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Rare cinematic fare at Cinefan

The 5th Cinefan has some rare gems from the cinematic world as part of its kitty this year. Among others, it also includes Rituparno Ghosh's Shubho Muhurat and a special screening of Fear and Trembling by French filmmaker Alain Corneau.

india Updated: Jul 21, 2003 13:32 IST
Manjulaa S. Negi
Manjulaa S. Negi

The 5th Cinefan film festival 2003 opened last evening with Zhang Yimou's Hero at Siri Fort auditorium. The lyrical film by Yimou has earned laurels worldwide already, with Time magazine leading the glorious accolades.

Comments Richard Corliss of Time, "(Zhang makes a) triumphant return thanks to his work with cinematographer Christopher Doyle, who has shot many of Wong Kar-wai's films. Zhang, of course, controlled the design of Hero, but Doyle's hurtling, poetic personality shines through; you can sense the camera in his hands as surely as you could feel the brush in Jackson Pollock's. He is a calligrapher with light."

Closer home, noted painter Satish Gujral felt that his "life would have remained incomplete had he not seen Hero." But there were some others too who found the flying swordsmen and lyrical landscapes a little tough to digest. Martial arts coupled with poetry don't always go together, some were overheard remarking.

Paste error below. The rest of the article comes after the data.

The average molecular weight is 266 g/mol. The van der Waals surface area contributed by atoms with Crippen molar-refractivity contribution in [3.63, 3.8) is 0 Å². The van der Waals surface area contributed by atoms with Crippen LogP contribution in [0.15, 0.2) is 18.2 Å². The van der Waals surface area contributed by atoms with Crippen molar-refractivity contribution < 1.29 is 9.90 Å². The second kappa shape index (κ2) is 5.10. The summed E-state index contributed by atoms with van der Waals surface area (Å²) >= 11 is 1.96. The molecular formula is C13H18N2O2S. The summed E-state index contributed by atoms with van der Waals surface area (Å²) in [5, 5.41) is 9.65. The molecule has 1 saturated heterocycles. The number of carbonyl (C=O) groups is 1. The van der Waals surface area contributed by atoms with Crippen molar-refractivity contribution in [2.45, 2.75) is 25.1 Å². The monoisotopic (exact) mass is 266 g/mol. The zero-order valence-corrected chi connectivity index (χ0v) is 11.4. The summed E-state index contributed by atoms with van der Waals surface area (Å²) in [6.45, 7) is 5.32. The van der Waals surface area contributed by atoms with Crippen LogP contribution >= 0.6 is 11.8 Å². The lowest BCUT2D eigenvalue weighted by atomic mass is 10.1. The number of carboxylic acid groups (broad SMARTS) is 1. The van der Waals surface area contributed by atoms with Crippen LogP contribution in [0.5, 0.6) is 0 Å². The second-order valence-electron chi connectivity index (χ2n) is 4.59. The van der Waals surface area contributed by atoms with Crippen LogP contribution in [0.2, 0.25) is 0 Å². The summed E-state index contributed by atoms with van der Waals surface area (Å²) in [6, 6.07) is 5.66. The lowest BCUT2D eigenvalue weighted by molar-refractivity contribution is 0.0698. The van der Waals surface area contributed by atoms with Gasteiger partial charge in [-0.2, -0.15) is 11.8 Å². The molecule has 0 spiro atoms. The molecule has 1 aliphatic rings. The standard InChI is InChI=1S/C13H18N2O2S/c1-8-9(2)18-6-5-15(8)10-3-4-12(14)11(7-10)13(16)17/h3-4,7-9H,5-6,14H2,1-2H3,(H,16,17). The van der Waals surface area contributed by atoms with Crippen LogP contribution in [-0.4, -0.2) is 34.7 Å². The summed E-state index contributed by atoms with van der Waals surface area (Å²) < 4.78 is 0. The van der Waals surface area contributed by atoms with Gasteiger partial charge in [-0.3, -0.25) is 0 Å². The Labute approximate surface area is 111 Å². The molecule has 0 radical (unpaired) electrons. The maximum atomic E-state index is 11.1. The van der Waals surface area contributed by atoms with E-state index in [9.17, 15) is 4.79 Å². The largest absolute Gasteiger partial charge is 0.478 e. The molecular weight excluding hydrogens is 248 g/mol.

And Hero is history so far as Cinefan is concerned this year, for as Festival founder Aruna Vasudev commented after the screening, "Opening films aren't screened twice over in any international festival. Those who've missed it, too bad." Meanwhile, there is lots of other great fare to look forward to at Cinefan, which goes on until July 27.

Cinemaya, the organizers of the film fest have, in fact, managed a coup of sorts with a lot of Indian films deciding to premiere their films here. Teen Deewarein (Three Walls), which has already been to international film festivals, is Cinefan's Centrepiece this time.

The Nagesh Kukunoor directed film has been much awaited in India and has been repeatedly delayed for the big screen. Then there is Anurag Kashyap's Paanch, which too will finally see the light of the day, after being held up by the Censor Board for violent scenes for over a year. Paanch is the closing film at the festival.

Then there is the Korean entryArdor (in competition) directed by Byun Young-joo, which is a must watch for the performances of its lead pair, Kim Yun jin and Lee Jon-won who're involved in an adulterous affair. Both the actors are leading stars in Korea and have huge fan following.

First Published: Jul 19, 2003 13:39 IST